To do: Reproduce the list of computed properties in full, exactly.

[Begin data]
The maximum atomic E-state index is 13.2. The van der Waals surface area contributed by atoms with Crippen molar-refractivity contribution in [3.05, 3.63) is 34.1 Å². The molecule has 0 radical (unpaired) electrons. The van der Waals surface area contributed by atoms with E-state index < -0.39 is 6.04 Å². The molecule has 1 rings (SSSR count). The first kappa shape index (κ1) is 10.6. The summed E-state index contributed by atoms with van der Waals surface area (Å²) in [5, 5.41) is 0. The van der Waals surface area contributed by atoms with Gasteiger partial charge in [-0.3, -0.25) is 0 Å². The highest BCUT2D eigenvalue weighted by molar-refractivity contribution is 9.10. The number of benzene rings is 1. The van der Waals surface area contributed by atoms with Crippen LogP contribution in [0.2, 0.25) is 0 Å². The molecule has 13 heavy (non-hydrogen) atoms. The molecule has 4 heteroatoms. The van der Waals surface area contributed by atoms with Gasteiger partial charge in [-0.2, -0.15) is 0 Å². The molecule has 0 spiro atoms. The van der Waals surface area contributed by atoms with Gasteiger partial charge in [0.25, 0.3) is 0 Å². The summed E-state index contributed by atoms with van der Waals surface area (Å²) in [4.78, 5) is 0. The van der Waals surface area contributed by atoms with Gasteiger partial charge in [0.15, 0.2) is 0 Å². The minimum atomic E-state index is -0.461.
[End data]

The maximum atomic E-state index is 13.2. The van der Waals surface area contributed by atoms with Crippen molar-refractivity contribution in [3.05, 3.63) is 34.1 Å². The molecule has 0 radical (unpaired) electrons. The van der Waals surface area contributed by atoms with E-state index < -0.39 is 6.04 Å². The molecule has 1 rings (SSSR count). The first kappa shape index (κ1) is 10.6. The summed E-state index contributed by atoms with van der Waals surface area (Å²) in [5, 5.41) is 0. The van der Waals surface area contributed by atoms with Gasteiger partial charge in [-0.3, -0.25) is 0 Å². The highest BCUT2D eigenvalue weighted by molar-refractivity contribution is 9.10. The number of benzene rings is 1. The van der Waals surface area contributed by atoms with Crippen LogP contribution in [0.2, 0.25) is 0 Å². The molecule has 13 heavy (non-hydrogen) atoms. The molecule has 4 heteroatoms. The van der Waals surface area contributed by atoms with Gasteiger partial charge in [-0.2, -0.15) is 0 Å². The molecule has 0 spiro atoms. The van der Waals surface area contributed by atoms with Gasteiger partial charge in [0.25, 0.3) is 0 Å². The summed E-state index contributed by atoms with van der Waals surface area (Å²) in [4.78, 5) is 0. The van der Waals surface area contributed by atoms with Gasteiger partial charge in [0.15, 0.2) is 0 Å². The minimum atomic E-state index is -0.461.